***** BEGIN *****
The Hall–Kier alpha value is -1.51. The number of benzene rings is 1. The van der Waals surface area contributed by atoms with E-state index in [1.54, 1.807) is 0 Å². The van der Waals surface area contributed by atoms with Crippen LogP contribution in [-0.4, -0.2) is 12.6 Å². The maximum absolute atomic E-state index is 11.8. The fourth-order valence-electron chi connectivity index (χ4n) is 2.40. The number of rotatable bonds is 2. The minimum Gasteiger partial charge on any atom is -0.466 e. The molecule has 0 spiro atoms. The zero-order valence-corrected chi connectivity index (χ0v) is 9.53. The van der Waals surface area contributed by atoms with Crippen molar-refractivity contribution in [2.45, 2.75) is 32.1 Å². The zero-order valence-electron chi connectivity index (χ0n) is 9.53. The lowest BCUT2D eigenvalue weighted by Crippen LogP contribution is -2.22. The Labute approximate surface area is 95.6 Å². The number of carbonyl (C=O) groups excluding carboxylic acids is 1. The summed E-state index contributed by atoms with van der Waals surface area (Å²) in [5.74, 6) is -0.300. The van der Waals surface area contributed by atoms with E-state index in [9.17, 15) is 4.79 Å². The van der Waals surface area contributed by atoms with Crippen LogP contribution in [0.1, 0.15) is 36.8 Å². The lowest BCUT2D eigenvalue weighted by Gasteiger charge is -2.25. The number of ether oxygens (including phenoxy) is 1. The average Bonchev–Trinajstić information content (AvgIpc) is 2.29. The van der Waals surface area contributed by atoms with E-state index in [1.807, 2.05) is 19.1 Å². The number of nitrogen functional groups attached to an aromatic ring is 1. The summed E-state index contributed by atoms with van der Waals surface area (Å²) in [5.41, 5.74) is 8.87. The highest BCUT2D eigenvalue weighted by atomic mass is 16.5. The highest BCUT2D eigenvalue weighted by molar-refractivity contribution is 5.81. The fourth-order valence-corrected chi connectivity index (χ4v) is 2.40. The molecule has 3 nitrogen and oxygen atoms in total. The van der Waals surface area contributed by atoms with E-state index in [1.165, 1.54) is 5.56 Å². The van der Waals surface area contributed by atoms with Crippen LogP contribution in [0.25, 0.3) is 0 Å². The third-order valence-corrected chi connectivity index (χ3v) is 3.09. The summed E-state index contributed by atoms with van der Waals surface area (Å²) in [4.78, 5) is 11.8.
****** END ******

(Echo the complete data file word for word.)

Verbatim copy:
The Hall–Kier alpha value is -1.51. The number of benzene rings is 1. The van der Waals surface area contributed by atoms with E-state index in [1.54, 1.807) is 0 Å². The van der Waals surface area contributed by atoms with Crippen LogP contribution in [-0.4, -0.2) is 12.6 Å². The maximum absolute atomic E-state index is 11.8. The fourth-order valence-electron chi connectivity index (χ4n) is 2.40. The number of rotatable bonds is 2. The minimum Gasteiger partial charge on any atom is -0.466 e. The molecule has 0 spiro atoms. The zero-order valence-corrected chi connectivity index (χ0v) is 9.53. The van der Waals surface area contributed by atoms with Crippen molar-refractivity contribution in [2.45, 2.75) is 32.1 Å². The zero-order valence-electron chi connectivity index (χ0n) is 9.53. The lowest BCUT2D eigenvalue weighted by Crippen LogP contribution is -2.22. The Labute approximate surface area is 95.6 Å². The number of carbonyl (C=O) groups excluding carboxylic acids is 1. The summed E-state index contributed by atoms with van der Waals surface area (Å²) in [5.74, 6) is -0.300. The van der Waals surface area contributed by atoms with E-state index in [9.17, 15) is 4.79 Å². The van der Waals surface area contributed by atoms with Crippen LogP contribution in [0.1, 0.15) is 36.8 Å². The lowest BCUT2D eigenvalue weighted by Gasteiger charge is -2.25. The number of ether oxygens (including phenoxy) is 1. The average Bonchev–Trinajstić information content (AvgIpc) is 2.29. The van der Waals surface area contributed by atoms with E-state index in [1.807, 2.05) is 19.1 Å². The number of nitrogen functional groups attached to an aromatic ring is 1. The summed E-state index contributed by atoms with van der Waals surface area (Å²) in [5.41, 5.74) is 8.87. The highest BCUT2D eigenvalue weighted by atomic mass is 16.5. The highest BCUT2D eigenvalue weighted by molar-refractivity contribution is 5.81. The fourth-order valence-corrected chi connectivity index (χ4v) is 2.40. The molecule has 3 nitrogen and oxygen atoms in total. The van der Waals surface area contributed by atoms with E-state index in [1.165, 1.54) is 5.56 Å². The van der Waals surface area contributed by atoms with Crippen LogP contribution in [0.25, 0.3) is 0 Å². The third-order valence-corrected chi connectivity index (χ3v) is 3.09. The summed E-state index contributed by atoms with van der Waals surface area (Å²) in [4.78, 5) is 11.8.